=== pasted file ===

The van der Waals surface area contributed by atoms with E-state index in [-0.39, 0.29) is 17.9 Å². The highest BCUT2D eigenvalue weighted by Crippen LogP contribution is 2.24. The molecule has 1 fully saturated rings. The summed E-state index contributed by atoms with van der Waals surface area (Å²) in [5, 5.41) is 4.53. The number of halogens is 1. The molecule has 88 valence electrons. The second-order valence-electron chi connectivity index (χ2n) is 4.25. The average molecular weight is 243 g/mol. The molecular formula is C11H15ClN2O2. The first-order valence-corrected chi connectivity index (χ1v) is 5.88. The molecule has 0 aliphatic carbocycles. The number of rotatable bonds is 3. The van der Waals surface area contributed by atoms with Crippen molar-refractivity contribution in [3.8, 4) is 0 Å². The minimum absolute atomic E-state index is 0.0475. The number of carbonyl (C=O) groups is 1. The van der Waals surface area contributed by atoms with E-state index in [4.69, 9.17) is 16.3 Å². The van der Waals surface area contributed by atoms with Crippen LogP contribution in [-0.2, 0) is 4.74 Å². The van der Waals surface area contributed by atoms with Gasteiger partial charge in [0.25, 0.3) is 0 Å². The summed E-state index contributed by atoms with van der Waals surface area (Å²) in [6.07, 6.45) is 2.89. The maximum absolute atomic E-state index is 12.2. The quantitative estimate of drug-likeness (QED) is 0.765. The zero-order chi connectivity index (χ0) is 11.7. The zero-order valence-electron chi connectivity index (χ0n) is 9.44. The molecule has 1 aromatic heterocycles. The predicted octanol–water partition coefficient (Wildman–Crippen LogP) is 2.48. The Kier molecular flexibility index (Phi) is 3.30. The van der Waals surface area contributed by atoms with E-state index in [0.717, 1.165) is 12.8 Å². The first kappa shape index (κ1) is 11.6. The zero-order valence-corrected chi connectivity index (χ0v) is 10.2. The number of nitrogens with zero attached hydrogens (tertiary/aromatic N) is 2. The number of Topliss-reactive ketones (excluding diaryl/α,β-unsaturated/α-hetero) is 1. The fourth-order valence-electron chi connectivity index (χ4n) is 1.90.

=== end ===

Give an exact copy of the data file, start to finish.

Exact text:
The van der Waals surface area contributed by atoms with E-state index in [-0.39, 0.29) is 17.9 Å². The highest BCUT2D eigenvalue weighted by Crippen LogP contribution is 2.24. The molecule has 1 fully saturated rings. The summed E-state index contributed by atoms with van der Waals surface area (Å²) in [5, 5.41) is 4.53. The number of halogens is 1. The molecule has 88 valence electrons. The second-order valence-electron chi connectivity index (χ2n) is 4.25. The average molecular weight is 243 g/mol. The molecular formula is C11H15ClN2O2. The first-order valence-corrected chi connectivity index (χ1v) is 5.88. The molecule has 0 aliphatic carbocycles. The number of rotatable bonds is 3. The van der Waals surface area contributed by atoms with Crippen molar-refractivity contribution in [3.8, 4) is 0 Å². The minimum absolute atomic E-state index is 0.0475. The number of carbonyl (C=O) groups is 1. The van der Waals surface area contributed by atoms with E-state index in [4.69, 9.17) is 16.3 Å². The van der Waals surface area contributed by atoms with Crippen LogP contribution in [-0.2, 0) is 4.74 Å². The van der Waals surface area contributed by atoms with Gasteiger partial charge in [0.25, 0.3) is 0 Å². The summed E-state index contributed by atoms with van der Waals surface area (Å²) in [6.07, 6.45) is 2.89. The maximum absolute atomic E-state index is 12.2. The quantitative estimate of drug-likeness (QED) is 0.765. The zero-order chi connectivity index (χ0) is 11.7. The zero-order valence-electron chi connectivity index (χ0n) is 9.44. The molecule has 1 aromatic heterocycles. The predicted octanol–water partition coefficient (Wildman–Crippen LogP) is 2.48. The Kier molecular flexibility index (Phi) is 3.30. The van der Waals surface area contributed by atoms with E-state index in [0.717, 1.165) is 12.8 Å². The first kappa shape index (κ1) is 11.6. The zero-order valence-corrected chi connectivity index (χ0v) is 10.2. The number of nitrogens with zero attached hydrogens (tertiary/aromatic N) is 2. The number of Topliss-reactive ketones (excluding diaryl/α,β-unsaturated/α-hetero) is 1. The fourth-order valence-electron chi connectivity index (χ4n) is 1.90.